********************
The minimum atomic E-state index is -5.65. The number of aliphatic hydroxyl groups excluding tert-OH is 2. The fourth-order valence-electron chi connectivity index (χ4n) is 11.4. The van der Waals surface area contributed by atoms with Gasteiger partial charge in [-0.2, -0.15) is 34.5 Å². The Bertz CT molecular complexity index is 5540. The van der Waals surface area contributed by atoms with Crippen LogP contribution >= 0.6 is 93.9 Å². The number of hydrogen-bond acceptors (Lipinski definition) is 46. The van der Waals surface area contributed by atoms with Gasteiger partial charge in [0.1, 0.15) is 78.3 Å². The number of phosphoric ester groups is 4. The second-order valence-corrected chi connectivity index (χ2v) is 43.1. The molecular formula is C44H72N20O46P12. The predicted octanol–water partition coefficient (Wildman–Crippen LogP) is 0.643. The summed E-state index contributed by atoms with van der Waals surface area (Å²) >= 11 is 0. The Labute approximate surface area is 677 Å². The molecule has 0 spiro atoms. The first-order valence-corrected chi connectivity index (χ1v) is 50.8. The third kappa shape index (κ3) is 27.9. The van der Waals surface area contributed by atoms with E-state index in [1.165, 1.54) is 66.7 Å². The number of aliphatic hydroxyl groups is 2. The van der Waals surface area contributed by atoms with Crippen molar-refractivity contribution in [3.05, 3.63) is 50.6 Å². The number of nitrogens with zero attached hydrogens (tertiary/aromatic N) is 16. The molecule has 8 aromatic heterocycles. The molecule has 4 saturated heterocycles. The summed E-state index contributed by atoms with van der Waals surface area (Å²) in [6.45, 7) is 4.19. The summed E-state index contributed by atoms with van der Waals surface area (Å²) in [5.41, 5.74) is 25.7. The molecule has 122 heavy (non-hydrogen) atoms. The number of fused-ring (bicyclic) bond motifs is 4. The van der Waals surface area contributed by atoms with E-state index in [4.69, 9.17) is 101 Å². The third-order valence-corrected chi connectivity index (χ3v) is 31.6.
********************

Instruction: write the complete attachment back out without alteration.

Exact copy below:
The minimum atomic E-state index is -5.65. The number of aliphatic hydroxyl groups excluding tert-OH is 2. The fourth-order valence-electron chi connectivity index (χ4n) is 11.4. The van der Waals surface area contributed by atoms with Gasteiger partial charge in [-0.2, -0.15) is 34.5 Å². The Bertz CT molecular complexity index is 5540. The van der Waals surface area contributed by atoms with Crippen LogP contribution >= 0.6 is 93.9 Å². The number of hydrogen-bond acceptors (Lipinski definition) is 46. The van der Waals surface area contributed by atoms with Gasteiger partial charge in [0.1, 0.15) is 78.3 Å². The number of phosphoric ester groups is 4. The second-order valence-corrected chi connectivity index (χ2v) is 43.1. The molecular formula is C44H72N20O46P12. The predicted octanol–water partition coefficient (Wildman–Crippen LogP) is 0.643. The summed E-state index contributed by atoms with van der Waals surface area (Å²) >= 11 is 0. The Labute approximate surface area is 677 Å². The molecule has 0 spiro atoms. The first-order valence-corrected chi connectivity index (χ1v) is 50.8. The third kappa shape index (κ3) is 27.9. The van der Waals surface area contributed by atoms with E-state index in [1.165, 1.54) is 66.7 Å². The number of aliphatic hydroxyl groups is 2. The van der Waals surface area contributed by atoms with Crippen molar-refractivity contribution in [3.05, 3.63) is 50.6 Å². The number of nitrogens with zero attached hydrogens (tertiary/aromatic N) is 16. The molecule has 8 aromatic heterocycles. The molecule has 4 saturated heterocycles. The summed E-state index contributed by atoms with van der Waals surface area (Å²) in [6.45, 7) is 4.19. The summed E-state index contributed by atoms with van der Waals surface area (Å²) in [5.41, 5.74) is 25.7. The molecule has 122 heavy (non-hydrogen) atoms. The number of fused-ring (bicyclic) bond motifs is 4. The van der Waals surface area contributed by atoms with E-state index in [4.69, 9.17) is 101 Å². The third-order valence-corrected chi connectivity index (χ3v) is 31.6.